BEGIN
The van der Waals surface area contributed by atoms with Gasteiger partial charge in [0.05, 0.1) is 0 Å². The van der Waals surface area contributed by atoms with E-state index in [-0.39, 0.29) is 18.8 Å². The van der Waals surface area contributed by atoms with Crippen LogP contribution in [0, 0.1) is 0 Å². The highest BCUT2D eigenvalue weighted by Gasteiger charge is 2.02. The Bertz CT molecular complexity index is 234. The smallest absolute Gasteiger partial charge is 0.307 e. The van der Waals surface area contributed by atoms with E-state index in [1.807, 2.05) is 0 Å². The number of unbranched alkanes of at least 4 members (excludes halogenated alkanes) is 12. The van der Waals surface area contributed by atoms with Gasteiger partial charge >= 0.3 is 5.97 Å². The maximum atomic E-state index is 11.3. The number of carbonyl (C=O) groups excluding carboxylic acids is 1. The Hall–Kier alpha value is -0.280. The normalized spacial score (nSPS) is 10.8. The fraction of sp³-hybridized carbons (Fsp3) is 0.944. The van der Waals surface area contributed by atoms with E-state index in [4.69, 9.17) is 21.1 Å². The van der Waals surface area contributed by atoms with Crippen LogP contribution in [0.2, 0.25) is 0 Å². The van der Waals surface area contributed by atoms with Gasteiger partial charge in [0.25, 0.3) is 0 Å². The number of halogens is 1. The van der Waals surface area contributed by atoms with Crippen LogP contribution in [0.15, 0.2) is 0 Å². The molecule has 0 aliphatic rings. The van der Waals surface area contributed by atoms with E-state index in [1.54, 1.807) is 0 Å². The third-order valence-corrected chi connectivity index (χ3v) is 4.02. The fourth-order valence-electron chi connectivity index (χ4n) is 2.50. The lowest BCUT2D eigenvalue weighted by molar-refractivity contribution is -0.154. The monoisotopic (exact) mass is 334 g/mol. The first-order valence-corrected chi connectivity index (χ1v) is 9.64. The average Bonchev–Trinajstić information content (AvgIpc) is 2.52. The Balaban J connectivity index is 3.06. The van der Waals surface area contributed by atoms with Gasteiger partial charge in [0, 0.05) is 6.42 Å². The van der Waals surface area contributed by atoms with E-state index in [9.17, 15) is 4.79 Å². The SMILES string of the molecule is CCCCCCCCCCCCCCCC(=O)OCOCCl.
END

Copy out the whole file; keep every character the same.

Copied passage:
The van der Waals surface area contributed by atoms with Gasteiger partial charge in [0.05, 0.1) is 0 Å². The van der Waals surface area contributed by atoms with E-state index in [-0.39, 0.29) is 18.8 Å². The van der Waals surface area contributed by atoms with Crippen LogP contribution in [0, 0.1) is 0 Å². The highest BCUT2D eigenvalue weighted by Gasteiger charge is 2.02. The Bertz CT molecular complexity index is 234. The smallest absolute Gasteiger partial charge is 0.307 e. The van der Waals surface area contributed by atoms with E-state index in [1.807, 2.05) is 0 Å². The number of unbranched alkanes of at least 4 members (excludes halogenated alkanes) is 12. The van der Waals surface area contributed by atoms with Gasteiger partial charge >= 0.3 is 5.97 Å². The maximum atomic E-state index is 11.3. The number of carbonyl (C=O) groups excluding carboxylic acids is 1. The Hall–Kier alpha value is -0.280. The normalized spacial score (nSPS) is 10.8. The fraction of sp³-hybridized carbons (Fsp3) is 0.944. The van der Waals surface area contributed by atoms with E-state index in [4.69, 9.17) is 21.1 Å². The van der Waals surface area contributed by atoms with Crippen LogP contribution in [0.2, 0.25) is 0 Å². The van der Waals surface area contributed by atoms with Gasteiger partial charge in [0.25, 0.3) is 0 Å². The number of halogens is 1. The van der Waals surface area contributed by atoms with Crippen LogP contribution in [0.15, 0.2) is 0 Å². The molecule has 0 aliphatic rings. The van der Waals surface area contributed by atoms with E-state index in [1.54, 1.807) is 0 Å². The third-order valence-corrected chi connectivity index (χ3v) is 4.02. The fourth-order valence-electron chi connectivity index (χ4n) is 2.50. The lowest BCUT2D eigenvalue weighted by molar-refractivity contribution is -0.154. The monoisotopic (exact) mass is 334 g/mol. The first-order valence-corrected chi connectivity index (χ1v) is 9.64. The average Bonchev–Trinajstić information content (AvgIpc) is 2.52. The Balaban J connectivity index is 3.06. The van der Waals surface area contributed by atoms with Gasteiger partial charge in [0, 0.05) is 6.42 Å². The van der Waals surface area contributed by atoms with E-state index in [9.17, 15) is 4.79 Å². The SMILES string of the molecule is CCCCCCCCCCCCCCCC(=O)OCOCCl.